I have this reoccurring problem that the engine dies for no reason and no code. If it's under load it'll die over 2000 rpm and not under load it'll break up and carry on over 4500 rpm. I checked the EGR valve and it moves freely and cleaned the tube from the EGR to the intake manifold. Installed new gaskets on EGR and EGR tube. Again I get no codes while this is happening or after the fact. The cam sensor is new also but again still no cam sensor code. Does anybody have any idea whats going on?
It started up and got me home where I did the rpm tests. There are no codes since I cleared them last time. All this happened about 20 minutes ago and wouldn't it code out a fuel problem if your suspicions are correct? I tested the fuel pressure when I troubleshot the last cam sensor went south and it was about 45psi. I seems to run ok until it warms up.
You would think so, but I'm not sure that you'd get a lack of fuel pressure, injector or pump related code. I've never heard of one to date at least. Yes to a mis-fire ("random" proly) code though.
If it dies again I'd be prepared with a can of starting fluid AND a way to "wet rag" the CPS.
Actually the cam sensor is brand new and has very little time on it though this problem is symptomatic of a bad cam sensor except for the fact it starts shortly after the stall and I always got a code for cam sensor failure.
Quick question does the fuel pump run all the time or does it shut off when pressure met? I asking this because I'll have some time off work in about 3 weeks for 3+weeks because they found cancer in my one kidney and wanted to wait to do that until my gall bladder incisions healed. It sucks getting old Once the kidney's out I'm cancer free because it's contained in the kidney. Getting back to my problem I'd rather spend $10.00 and be right than spend $50.00 on a fuel pump and all the work and be wrong. I also have a lot of body cancer on my '92 sidekick to take care of too for inspection...hmmm that sidekick has more in common with me than I thought but not as many problems as the 2000 tracker.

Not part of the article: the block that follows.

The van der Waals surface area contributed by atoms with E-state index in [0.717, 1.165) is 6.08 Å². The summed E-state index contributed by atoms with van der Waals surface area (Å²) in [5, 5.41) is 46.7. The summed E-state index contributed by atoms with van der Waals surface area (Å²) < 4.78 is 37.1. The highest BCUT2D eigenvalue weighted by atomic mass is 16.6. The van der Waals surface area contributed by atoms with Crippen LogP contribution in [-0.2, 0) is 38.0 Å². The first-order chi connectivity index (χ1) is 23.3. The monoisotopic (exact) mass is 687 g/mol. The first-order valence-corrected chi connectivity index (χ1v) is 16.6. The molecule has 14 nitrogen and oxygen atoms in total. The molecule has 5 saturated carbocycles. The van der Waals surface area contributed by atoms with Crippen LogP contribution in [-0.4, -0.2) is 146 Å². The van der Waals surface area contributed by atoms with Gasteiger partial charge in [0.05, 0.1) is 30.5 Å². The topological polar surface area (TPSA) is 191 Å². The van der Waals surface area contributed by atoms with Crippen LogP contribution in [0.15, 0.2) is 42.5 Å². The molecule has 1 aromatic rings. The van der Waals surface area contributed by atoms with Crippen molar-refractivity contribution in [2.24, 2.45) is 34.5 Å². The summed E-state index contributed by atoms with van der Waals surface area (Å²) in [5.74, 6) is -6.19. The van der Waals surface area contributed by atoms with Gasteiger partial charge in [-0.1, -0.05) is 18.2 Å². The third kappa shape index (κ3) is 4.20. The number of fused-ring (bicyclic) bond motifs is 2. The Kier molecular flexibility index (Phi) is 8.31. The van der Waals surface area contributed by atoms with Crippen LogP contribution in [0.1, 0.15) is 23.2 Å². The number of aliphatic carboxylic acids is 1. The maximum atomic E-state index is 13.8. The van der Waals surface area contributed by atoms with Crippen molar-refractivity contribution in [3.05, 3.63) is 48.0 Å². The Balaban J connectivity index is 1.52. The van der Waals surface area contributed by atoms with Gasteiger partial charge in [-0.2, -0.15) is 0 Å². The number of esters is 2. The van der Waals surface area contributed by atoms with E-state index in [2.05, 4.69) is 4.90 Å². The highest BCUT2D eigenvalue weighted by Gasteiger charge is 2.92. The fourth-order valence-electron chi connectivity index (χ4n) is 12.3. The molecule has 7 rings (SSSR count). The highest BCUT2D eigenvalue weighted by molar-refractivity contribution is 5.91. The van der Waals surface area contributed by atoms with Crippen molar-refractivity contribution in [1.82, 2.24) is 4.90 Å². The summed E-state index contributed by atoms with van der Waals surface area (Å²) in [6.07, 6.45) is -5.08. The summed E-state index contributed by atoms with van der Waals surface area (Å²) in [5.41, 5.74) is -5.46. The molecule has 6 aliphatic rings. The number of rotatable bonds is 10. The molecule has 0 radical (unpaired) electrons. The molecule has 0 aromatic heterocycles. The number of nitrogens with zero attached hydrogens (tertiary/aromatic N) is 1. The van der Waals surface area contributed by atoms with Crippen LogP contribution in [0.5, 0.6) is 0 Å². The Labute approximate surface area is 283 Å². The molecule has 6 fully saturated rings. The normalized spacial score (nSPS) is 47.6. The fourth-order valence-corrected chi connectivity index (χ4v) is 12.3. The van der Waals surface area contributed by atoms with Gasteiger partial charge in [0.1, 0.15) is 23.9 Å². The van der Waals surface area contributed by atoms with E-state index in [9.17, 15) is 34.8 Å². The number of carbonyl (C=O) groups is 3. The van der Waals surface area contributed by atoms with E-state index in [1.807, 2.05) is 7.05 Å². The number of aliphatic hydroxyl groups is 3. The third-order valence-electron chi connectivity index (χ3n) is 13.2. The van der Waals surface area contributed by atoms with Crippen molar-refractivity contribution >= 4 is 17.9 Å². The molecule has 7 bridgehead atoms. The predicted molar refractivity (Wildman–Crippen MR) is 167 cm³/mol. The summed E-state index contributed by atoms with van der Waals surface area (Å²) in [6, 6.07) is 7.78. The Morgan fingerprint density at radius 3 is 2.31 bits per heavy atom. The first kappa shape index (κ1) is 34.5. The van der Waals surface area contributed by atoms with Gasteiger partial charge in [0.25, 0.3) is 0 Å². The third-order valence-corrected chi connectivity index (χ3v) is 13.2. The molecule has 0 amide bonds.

The pump runs only to maintain fuel pressure at the rail. If you have it (pressure) then you can rule out the pump UNLESS the pressure / flow is falling off due to a restriction or pump problem when the engine is at a higher than idle fuel demand. That's something difficult to observe unless you have a remote / in-cabin way of observing the fuel pressure while operating the vehicle at speed.
Best of luck w/your follow on surgery and general health Bill. Yep. Getting old sucks. I'm looking at back vertebrae fusion surgery in one location right now.
'99 Grand Vitara JLX, 2.5L V-6, 4WD, 5 spd std, '00 "Limited" leather interior.
'53 Chevy 3100 Pick-up w/327 SB, TH400 trans w/78' Nova rear end.
'03 Honda Odyssey (Momma's ride)
'72 Chevy Nova. One owner, SB, A/C, power disc/drum & steering.
The AutoGuide.com network consists of the largest network of enthusiast-owned enthusiast-operated automotive communities.
AutoGuide.com provides the latest car reviews, auto show coverage, new car prices, and automotive news. The AutoGuide network operates more than 100 automotive forums where our users consult peers for shopping information and advice, and share opinions as a community.